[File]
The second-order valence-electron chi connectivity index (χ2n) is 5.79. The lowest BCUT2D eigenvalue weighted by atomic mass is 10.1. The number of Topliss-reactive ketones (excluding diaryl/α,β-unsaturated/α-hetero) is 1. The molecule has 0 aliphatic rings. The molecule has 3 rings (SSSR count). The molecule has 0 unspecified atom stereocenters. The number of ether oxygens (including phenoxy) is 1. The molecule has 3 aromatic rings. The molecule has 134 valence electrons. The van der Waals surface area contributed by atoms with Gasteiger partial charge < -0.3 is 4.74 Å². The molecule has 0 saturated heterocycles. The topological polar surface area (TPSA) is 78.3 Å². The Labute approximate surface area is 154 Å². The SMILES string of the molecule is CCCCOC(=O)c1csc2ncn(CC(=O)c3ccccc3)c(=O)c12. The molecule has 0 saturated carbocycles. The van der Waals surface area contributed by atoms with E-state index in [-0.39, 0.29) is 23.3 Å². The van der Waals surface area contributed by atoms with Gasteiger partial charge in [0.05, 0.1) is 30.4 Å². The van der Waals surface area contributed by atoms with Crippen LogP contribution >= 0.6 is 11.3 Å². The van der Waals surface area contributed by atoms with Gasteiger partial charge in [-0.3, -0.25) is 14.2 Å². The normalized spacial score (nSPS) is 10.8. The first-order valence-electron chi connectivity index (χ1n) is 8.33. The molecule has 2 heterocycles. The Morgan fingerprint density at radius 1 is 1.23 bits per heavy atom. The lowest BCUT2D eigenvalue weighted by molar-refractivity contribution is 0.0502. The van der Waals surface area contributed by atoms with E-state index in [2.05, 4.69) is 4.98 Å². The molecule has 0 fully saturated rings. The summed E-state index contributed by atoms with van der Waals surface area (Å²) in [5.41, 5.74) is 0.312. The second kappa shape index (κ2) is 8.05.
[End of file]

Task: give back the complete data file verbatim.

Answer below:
The second-order valence-electron chi connectivity index (χ2n) is 5.79. The lowest BCUT2D eigenvalue weighted by atomic mass is 10.1. The number of Topliss-reactive ketones (excluding diaryl/α,β-unsaturated/α-hetero) is 1. The molecule has 0 aliphatic rings. The molecule has 3 rings (SSSR count). The molecule has 0 unspecified atom stereocenters. The number of ether oxygens (including phenoxy) is 1. The molecule has 3 aromatic rings. The molecule has 134 valence electrons. The van der Waals surface area contributed by atoms with Gasteiger partial charge < -0.3 is 4.74 Å². The molecule has 0 saturated heterocycles. The topological polar surface area (TPSA) is 78.3 Å². The Labute approximate surface area is 154 Å². The SMILES string of the molecule is CCCCOC(=O)c1csc2ncn(CC(=O)c3ccccc3)c(=O)c12. The molecule has 0 saturated carbocycles. The van der Waals surface area contributed by atoms with E-state index in [-0.39, 0.29) is 23.3 Å². The van der Waals surface area contributed by atoms with Gasteiger partial charge in [0.05, 0.1) is 30.4 Å². The van der Waals surface area contributed by atoms with Crippen LogP contribution >= 0.6 is 11.3 Å². The van der Waals surface area contributed by atoms with Gasteiger partial charge in [-0.3, -0.25) is 14.2 Å². The normalized spacial score (nSPS) is 10.8. The first-order valence-electron chi connectivity index (χ1n) is 8.33. The molecule has 2 heterocycles. The Morgan fingerprint density at radius 1 is 1.23 bits per heavy atom. The lowest BCUT2D eigenvalue weighted by molar-refractivity contribution is 0.0502. The van der Waals surface area contributed by atoms with E-state index in [2.05, 4.69) is 4.98 Å². The molecule has 0 fully saturated rings. The summed E-state index contributed by atoms with van der Waals surface area (Å²) in [5.41, 5.74) is 0.312. The second kappa shape index (κ2) is 8.05.